Soundings Drones save elephants
BIOLOGISTS PREDICT that within 10 years, rhinos and elephants could be extinct in the African wild because of poaching. Wildlife rangers patrolling millions of acres of land are mostly helpless to stop the massacre; poachers kill in the dark of night, remove the parts they want, and disappear, all within minutes.
But a new system could put an end to poaching. An organization called Air Shepherd has teamed up with data researchers at the University of Maryland with plans to lay a blanket of smart air surveillance over Africa’s most vulnerable wildlife parks. Small, battery-powered UAVS are much more mobile than park rangers and virtually silent, making them ideal for spotting poachers who think they’re alone in the bush. But while a drone can find poachers anywhere, that’s helpful only if rangers have already been positioned nearby to stop them.
Tom Snitch, a professor at the university’s Institute for Advanced Computer Studies, spent several years working with the U.S. military in Iraq to reduce casualties from roadside bombs. His team used satellite imagery and a computer algorithm to model where bombs were likely to be placed, then used drone surveillance to find and track the bombers themselves. In Africa, Snitch’s new algorithm factors in the movements of animals within a park, the locations of water holes, the daily weather, even the distribution of rhinos’ favorite cactus snack, then adds the locations of recent poachings; the result is a flight pattern for the drone.
Flying on autopilot and using an infrared camera
to see at night, the drone patrols the likely poaching zones and sends live video to a command vehicle. If the drone spots anything unusual, rangers are dispatched to apprehend anyone who doesn’t have permission to be in the area. The possible poachers are turned over to authorities.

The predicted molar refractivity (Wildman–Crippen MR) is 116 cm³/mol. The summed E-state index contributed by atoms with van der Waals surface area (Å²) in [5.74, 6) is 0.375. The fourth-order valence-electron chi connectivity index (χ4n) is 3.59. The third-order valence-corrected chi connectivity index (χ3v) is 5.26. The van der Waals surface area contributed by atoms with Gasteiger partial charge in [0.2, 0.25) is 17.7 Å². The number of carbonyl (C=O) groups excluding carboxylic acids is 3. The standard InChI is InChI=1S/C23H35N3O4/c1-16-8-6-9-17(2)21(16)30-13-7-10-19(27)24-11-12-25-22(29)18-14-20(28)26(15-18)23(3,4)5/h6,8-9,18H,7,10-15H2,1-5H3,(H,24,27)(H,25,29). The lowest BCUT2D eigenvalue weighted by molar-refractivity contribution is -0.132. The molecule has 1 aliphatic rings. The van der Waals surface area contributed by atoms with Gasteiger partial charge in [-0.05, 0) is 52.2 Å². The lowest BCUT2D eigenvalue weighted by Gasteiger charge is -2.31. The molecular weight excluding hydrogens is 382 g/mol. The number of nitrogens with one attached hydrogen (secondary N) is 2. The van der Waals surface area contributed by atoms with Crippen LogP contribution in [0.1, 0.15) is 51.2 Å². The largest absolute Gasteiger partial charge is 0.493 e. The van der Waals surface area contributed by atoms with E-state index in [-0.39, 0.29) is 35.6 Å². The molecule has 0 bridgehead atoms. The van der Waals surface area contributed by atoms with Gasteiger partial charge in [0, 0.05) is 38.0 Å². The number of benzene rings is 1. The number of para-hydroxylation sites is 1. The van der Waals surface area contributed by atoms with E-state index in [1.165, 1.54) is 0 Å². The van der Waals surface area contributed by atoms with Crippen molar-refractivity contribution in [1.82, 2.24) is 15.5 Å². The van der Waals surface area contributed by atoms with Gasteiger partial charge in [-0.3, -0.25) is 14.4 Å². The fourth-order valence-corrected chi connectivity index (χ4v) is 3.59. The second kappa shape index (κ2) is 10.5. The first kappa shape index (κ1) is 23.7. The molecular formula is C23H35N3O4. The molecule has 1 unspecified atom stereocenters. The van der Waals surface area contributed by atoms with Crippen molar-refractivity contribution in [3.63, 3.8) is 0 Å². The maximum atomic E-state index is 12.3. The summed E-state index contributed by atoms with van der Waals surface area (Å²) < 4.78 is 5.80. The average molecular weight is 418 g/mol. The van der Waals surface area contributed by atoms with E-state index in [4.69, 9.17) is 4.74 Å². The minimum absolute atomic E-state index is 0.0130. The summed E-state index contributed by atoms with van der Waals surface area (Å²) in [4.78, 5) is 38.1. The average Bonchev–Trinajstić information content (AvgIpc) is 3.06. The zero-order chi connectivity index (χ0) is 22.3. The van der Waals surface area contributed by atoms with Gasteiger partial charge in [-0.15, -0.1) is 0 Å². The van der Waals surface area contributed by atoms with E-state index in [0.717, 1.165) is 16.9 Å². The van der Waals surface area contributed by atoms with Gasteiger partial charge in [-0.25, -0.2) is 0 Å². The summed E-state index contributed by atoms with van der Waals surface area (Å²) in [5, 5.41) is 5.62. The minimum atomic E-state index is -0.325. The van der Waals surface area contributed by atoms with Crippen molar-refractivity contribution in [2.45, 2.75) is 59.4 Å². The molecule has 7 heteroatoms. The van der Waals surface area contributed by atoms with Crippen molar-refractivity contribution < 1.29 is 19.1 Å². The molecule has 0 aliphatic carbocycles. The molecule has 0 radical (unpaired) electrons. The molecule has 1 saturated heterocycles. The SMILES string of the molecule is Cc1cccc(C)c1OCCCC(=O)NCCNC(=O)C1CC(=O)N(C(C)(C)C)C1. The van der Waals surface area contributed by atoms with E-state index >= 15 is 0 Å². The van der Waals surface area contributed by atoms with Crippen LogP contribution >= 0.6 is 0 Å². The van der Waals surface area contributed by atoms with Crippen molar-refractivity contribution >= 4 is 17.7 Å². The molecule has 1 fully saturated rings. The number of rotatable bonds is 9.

Air Shepherd ran pilot programs in private parks around South Africa, where rhinos were being killed at a rate of 12 to 18 every month per park. In the six months Air Shepherd patrolled, that number dropped to zero, and more than two dozen poachers were arrested.
Snitch says the system works not just because it intercepts poachers in the field, but also because the patrolling drones discourage poachers from hunting at all. The University of Maryland team does demonstrations in nearby villages, where poachers come from. They launch the drone from a remote location and fly it to a village, while the locals watch its video feed on screens mounted on a vehicle. When they see a video of a group of people standing around a truck, it doesn’t mean much—until the operator asks the guy in the blue shirt to wave. When he does, that makes an impression.
Snitch points out that, despite their reputation as archvillains, poachers aren’t terribly resourceful criminals. “These are guys who know a local area,” he says. “They’re probably farmers during the day.” And once they know they’re being watched by an invisible opponent, the payoff from poaching doesn’t seem worth it.